African immigrants protest violently in Florence after Senegalese vendor killed (VIDEO)
Around 300 people, mainly of Senegalese origin, have staged a sit-in in the city’s center on Tuesday. The protesters called upon mayor Diego Nardella to come out to them, with the city official accepting the invitation.
However, Nardella’s presence at the sit-in was cut short by the aggressive behavior of some of the demonstrators, with the mayor departing the event after being pushed and jostled by some Senegalese men and far-right activists, ANSA reported.
“The history of Florence is the story of dialogue, the city understands the anger for the death of a man, but does not accept violence,” the mayor said, before retreating.
On Monday, dozens of angry migrants marched through the center of Florence, chanting “No more racism!” and overturning trash bins, scooters, bikes and flower boxes. The protests erupted after the news of the killing of Senegalese street vendor, Idy Dienec, by an Italian man earlier in the day.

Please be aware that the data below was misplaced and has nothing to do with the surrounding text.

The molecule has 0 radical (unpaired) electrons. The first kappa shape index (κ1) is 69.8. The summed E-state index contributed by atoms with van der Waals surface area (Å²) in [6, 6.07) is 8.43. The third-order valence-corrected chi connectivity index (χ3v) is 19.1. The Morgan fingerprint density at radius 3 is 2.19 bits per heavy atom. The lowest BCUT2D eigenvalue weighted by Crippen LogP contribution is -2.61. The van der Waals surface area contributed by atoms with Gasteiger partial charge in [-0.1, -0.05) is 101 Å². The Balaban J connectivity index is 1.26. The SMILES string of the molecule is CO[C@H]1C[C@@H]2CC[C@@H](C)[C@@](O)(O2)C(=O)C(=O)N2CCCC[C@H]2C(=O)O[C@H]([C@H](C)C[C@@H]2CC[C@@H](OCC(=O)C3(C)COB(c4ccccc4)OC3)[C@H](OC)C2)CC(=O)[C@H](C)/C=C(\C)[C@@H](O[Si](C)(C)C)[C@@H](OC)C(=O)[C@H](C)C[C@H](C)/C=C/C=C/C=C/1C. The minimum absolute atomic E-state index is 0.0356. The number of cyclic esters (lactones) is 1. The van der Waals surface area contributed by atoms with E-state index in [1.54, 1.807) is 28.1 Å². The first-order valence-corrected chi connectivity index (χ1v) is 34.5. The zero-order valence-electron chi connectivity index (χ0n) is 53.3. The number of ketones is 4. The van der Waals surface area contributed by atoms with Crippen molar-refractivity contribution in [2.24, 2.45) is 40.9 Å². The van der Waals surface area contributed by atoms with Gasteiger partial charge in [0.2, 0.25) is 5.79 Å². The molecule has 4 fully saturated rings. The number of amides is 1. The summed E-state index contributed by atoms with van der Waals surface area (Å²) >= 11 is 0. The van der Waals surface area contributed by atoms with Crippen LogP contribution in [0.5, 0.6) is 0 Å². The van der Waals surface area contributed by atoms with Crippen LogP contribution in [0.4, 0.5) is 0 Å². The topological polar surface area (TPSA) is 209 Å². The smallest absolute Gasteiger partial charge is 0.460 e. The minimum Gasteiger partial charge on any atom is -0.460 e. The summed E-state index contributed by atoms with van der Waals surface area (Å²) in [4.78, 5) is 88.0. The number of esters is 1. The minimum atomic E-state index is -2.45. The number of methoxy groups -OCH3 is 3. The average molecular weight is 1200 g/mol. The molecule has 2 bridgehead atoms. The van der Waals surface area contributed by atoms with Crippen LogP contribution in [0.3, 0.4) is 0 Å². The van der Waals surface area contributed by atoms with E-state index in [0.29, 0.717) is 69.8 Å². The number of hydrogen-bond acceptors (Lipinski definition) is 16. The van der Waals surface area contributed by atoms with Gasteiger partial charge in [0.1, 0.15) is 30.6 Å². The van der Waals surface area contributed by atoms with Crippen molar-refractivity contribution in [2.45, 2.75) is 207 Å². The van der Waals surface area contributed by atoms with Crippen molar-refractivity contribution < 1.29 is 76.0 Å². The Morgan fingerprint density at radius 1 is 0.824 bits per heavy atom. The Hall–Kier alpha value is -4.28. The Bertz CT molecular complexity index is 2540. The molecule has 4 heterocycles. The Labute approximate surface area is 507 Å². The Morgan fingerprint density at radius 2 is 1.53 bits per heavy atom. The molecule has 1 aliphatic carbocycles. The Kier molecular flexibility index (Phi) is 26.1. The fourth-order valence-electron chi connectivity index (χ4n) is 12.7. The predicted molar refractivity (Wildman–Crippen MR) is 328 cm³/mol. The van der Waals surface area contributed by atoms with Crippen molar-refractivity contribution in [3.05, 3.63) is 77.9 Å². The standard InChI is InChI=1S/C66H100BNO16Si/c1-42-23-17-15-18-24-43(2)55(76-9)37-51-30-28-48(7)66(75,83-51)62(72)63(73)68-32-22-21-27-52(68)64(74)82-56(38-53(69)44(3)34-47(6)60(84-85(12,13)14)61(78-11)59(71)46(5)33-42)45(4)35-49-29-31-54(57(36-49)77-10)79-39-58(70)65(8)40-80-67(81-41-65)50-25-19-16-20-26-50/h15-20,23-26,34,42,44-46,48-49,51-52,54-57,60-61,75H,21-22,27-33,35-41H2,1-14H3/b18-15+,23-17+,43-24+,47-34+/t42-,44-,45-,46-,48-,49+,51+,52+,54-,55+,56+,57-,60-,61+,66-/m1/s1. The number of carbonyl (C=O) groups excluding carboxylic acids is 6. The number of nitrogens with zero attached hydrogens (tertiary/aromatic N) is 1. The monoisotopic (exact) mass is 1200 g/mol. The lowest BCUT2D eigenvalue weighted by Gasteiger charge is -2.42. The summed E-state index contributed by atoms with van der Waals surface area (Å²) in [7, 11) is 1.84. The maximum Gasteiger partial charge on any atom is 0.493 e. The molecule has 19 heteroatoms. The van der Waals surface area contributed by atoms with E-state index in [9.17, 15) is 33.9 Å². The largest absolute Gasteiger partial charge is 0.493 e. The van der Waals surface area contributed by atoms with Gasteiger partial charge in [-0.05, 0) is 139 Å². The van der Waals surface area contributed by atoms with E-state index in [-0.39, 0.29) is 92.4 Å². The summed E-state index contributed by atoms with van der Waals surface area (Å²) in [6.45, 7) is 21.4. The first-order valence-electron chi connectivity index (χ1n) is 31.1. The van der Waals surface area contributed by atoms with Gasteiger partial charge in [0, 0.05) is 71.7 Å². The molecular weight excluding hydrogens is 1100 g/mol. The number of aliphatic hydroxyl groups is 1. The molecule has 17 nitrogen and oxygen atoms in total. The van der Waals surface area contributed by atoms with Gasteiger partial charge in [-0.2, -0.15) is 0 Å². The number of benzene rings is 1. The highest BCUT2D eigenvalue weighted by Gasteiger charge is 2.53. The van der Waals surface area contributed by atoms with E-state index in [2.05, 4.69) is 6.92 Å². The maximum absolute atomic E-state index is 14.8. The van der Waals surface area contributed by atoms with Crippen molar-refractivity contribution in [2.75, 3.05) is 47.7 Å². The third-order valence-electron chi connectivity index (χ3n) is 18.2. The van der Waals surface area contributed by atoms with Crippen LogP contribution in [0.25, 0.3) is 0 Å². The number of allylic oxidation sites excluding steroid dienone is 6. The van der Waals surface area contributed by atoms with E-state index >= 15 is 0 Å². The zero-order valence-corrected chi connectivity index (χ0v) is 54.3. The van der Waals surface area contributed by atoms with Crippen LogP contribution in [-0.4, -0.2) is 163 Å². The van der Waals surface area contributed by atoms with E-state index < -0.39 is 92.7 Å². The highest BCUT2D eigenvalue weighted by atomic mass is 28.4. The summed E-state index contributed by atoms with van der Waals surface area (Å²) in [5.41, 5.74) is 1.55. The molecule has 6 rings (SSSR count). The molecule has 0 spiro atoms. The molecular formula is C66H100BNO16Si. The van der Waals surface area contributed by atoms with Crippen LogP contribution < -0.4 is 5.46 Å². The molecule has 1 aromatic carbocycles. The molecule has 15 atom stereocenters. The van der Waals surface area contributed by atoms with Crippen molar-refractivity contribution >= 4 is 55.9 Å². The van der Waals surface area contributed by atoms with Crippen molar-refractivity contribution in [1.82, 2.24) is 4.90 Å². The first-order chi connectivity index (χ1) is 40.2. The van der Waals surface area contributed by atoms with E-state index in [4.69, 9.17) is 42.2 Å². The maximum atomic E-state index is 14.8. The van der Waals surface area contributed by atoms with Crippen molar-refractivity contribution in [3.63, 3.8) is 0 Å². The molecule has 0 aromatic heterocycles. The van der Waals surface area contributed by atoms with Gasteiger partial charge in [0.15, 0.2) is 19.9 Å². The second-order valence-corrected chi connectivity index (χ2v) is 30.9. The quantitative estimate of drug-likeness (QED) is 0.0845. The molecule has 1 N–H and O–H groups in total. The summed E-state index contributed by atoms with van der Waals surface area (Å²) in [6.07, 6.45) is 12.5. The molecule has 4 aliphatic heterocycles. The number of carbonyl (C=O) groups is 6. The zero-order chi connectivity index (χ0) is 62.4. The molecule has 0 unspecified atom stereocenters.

According to the police, perpetrator Roberto Pirrone had fired six shots from a pistol at close range at his victim. Police said that the African man’s murder wasn’t racially motivated. Pirrone, who had a license to carry a weapon for sport, experienced money problems and planned to commit suicide, but then decided to shoot the first person he met in the street, they said.
Still, some of the protesters drew parallels between the shooting and the results of the Sunday’s parliamentary election in Italy, which saw anti-migrant Lega Nord becoming the second largest party in the country.
“The fact that the election went the way they did shows the kind of mood the country is in. Italy has become a country where blacks are shot on the street,” Pape Diaw, a Senegalese community representative, told Reuters.
In February, a neo-Nazi sympathizer opened fire on an African in the city of Macerata in central Italy and injured six people before being apprehended. Back in 2011, another Italian man with far-right links shot dead two Senegalese traders in Florence.
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